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Scots urged to 'declare war' on scams

Almost half of Scots have been targeted by fraudsters hoping to trick them out of their money, according to a report published today by Citizens Advice Scotland. But only 5% of these scams are ever reported, which gives the fraudsters the confidence to continue conning others.

CAS have been conducting the research amid concerns that scams are becoming more common. The charity is today calling for people to ‘declare war’ on scams by being more vigilant, and reporting them when they do happen. CAS are underlining this message today by attending an ‘anti-scams’ event which is being held in Arbroath by Angus Council.

Publishing their report, Crime of Persuasion – Scams and their Victims, CAS spokesman Matt Lancashire said,

“Scam cases - where people deliberately lie to con people out of money – are among the most distressing cases that CAB advisers see. We want to call today for every single person in the country to increase their vigilance and stand up to those who act like this. It’s time to declare war on scams.

“This problem affects every one of us. Research has found that half of us have experienced attempted scams at one time or another, and 8% of us will fall victim to at least one in our lifetime. In extreme cases, people can lose hundreds of thousands of pounds to scams. And they cost the UK economy £30bn each year.

“It is sometimes thought that elderly people are the most vulnerable to scams, but in fact our research shows that the highest percentage of scam victims are those aged 35-44. This group is twice as likely to fall victim than those over-65. The truth is that ANYONE can be a victim of a con-trick. Many scams today are very sophisticated, and there is no shame in falling for them.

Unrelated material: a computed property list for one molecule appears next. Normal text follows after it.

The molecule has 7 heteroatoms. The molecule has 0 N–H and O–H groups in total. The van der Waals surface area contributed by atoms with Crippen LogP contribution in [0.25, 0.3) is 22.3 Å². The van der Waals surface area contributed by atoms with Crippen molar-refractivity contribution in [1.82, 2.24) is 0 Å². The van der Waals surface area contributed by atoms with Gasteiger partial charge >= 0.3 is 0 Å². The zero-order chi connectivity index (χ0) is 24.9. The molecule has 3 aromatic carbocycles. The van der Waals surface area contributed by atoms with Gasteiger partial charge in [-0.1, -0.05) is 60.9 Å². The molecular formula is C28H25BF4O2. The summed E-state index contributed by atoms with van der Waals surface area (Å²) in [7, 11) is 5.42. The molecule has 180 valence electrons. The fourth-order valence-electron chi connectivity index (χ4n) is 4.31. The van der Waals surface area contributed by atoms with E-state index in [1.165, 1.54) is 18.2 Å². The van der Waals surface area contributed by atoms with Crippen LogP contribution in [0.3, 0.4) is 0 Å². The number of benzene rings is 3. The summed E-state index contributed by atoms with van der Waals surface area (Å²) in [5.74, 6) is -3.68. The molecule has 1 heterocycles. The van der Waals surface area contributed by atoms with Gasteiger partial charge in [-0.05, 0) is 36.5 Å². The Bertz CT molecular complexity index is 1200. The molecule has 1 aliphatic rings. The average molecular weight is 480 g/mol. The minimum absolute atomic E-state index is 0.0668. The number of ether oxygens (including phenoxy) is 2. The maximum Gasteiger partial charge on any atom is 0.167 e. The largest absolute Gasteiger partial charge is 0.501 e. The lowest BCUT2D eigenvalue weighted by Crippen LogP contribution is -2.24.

“But one of the most shocking things we’ve found is that, although half of us experience scams, only 5% of them are ever reported. Frankly, that is why scams keep happening. The fraudsters who commit them are confident that, even if they don’t always get a ‘result’, they will hardly ever be reported so they may as well keep trying. Let’s change that. Let’s be more vigilant in spotting scams, and let’s report them when we see them.”

Over the last 3 months CAS have surveyed 600 Scottish CAB clients on this issue to ask which scams they felt were most common. The top three scams they identified were: people who trick you into ‘switching’ to more expensive gas or electricity suppliers; so-called ‘Debt Management’ companies who offer to relieve you of your debts but actually leave you even worse off than before; and of course those who claim that ‘you have won a prize’ and demand an administration fee before you can get it.

The full results of the survey are below.

Matt Lancashire continues,

“This campaign is all about raising awareness, and encouraging people to fight back. We want everyone to be more vigilant, and to report anything that they suspect is a scam – even if they haven’t fallen for it themselves. You can report any scam to your local Council’s Trading Standards Office, or of course to the CAB.